Do you know how this story goes?
A friend smiles sweetly as she hands you a gallon bag of Amish Friendship Bread starter. She informs you that the bread is delicious and your family will love it. It sounds like a great idea so you gladly take the bag and the sheet of instructions that go with it.
Dutifully, you mush the bag daily, and on the sixth day feed your starter the recommended amount of flour, sugar, and milk. You continue on, caring daily for your starter, and on day ten are rewarded with two delicious loaves of bread and four bags of starter.
Your family loves the bread and your friends take the starter. It is Amish Bread bliss.
Ten days later you have two loaves of bread. Your family still loves them, but what to do with four more starters? You already passed the starter on to your friends who now also have four bags of starter to deal with. Soon everyone is sick of dealing with Amish Bread starter and the mere mention of it sends people running away. Yet, your family is asking when the next loaves will be ready. What to do?
It is simple, take control of your Amish Friendship Bread.
Despite what the instructions say, your dough will survive if it is not mushed everyday. It will survive if you don't feed it on day six or bake it on day ten. It really isn't that fragile. The first thing you need to do to take control of your Amish Friendship Bread starter is to put it on a diet.
Hey! It is the new year and half the world is on a diet. Why not your starter? Simply cut the food in half when you feed it on day six (or whatever day you get it fed) and day ten (or there abouts) before baking. This will create enough starter for you to take out one cup to keep as starter and to bake 1 and 1/2 of the original recipe. So, to put it in instructional form:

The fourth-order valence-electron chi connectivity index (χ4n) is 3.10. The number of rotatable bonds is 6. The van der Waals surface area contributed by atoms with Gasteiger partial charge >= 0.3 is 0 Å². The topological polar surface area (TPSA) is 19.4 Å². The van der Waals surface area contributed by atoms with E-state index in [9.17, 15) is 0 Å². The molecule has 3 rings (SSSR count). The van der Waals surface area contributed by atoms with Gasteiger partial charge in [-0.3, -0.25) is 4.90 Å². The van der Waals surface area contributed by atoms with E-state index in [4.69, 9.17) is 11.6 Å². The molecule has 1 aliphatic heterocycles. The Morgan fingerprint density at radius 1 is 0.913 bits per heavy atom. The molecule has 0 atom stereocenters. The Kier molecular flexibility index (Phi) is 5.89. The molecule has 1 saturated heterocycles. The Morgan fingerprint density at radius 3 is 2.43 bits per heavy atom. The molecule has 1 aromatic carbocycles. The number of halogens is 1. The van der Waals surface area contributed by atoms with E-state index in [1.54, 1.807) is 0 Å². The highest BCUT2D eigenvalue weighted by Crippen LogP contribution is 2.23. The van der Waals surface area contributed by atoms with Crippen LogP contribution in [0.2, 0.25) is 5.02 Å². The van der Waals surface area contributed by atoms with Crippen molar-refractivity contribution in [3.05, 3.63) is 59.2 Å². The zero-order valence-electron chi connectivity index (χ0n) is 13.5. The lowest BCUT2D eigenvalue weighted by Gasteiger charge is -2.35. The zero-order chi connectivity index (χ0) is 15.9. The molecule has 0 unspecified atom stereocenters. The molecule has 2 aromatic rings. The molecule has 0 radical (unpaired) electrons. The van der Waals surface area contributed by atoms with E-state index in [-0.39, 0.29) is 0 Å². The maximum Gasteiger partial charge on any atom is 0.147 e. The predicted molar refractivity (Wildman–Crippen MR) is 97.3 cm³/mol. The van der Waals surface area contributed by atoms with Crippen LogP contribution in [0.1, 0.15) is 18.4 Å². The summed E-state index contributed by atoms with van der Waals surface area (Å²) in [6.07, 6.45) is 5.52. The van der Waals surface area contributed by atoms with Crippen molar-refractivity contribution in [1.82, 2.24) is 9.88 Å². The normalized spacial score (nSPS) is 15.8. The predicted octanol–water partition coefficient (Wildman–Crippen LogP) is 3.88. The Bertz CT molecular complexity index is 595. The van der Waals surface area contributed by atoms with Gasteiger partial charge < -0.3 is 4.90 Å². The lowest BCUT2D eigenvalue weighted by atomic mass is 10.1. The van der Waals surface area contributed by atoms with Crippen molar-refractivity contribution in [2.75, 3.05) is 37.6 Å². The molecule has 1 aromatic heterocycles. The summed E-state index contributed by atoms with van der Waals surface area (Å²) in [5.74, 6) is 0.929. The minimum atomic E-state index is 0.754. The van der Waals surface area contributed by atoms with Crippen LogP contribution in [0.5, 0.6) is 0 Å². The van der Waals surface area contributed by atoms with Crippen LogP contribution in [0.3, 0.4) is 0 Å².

Day 1: Do nothing.
Day 2: Mush the bag.
Day 3: Mush the bag.
Day 4: Mush the bag.
Day 5: Mush the bag.
Day 6: Add to the bag: 1/2 cup of flour, 1/2 cup of sugar, 1/2 cup of milk. Mush the bag.
Day 7: Mush the bag.
Day 8: Mush the bag.
Day 9: Mush the bag.
Add 3/4 cup of milk, flour and sugar. Mix well. Remove 1 cup of the batter into a new bag.
To the remaining batter add:
1 1/2 cups oil (or use 1/2 oil and 1/2 applesauce)
3/4 cup milk
1 1/2 cups sugar
3 tsp. cinnamon
3/4 tsp. vanilla
2 1/4 tsp. baking powder
3/4 tsp. baking soda
3/4 tsp. salt
3 cups flour
1 large box of instant vanilla pudding.
This will make three smaller loaves or two large loaves, or you can make muffins. Grease the bottom of the pans and sprinkle with sugar and cinnamon. Pour batter into pans and sprinkle the top with sugar and cinnamon. Bake at 325 about and hour for bread loaves or until a toothpick comes out clean. Cool until the bread loosens from the pan easily.
If you want to take a break from the bread for awhile, freeze your starter. If you want extra starter to give away or make a lot of bread, just go back to the original instructions.
I've had my starter for over a year now. I don't keep it in gallon bags, but use recycled sour cream or other type containers. I rarely "mush" the starter. If I think about it I might give the container a little shake. I don't worry about the days either. I feed the starter when I think about it, and do the day ten steps when I have the time.
The taste of the bread can be changed simply by using different flavored puddings and adding different ingredients. Some that I've posted previously: Chocolate Banana, Pumpkin Cranberry, Apple Spice.
Other helpful links: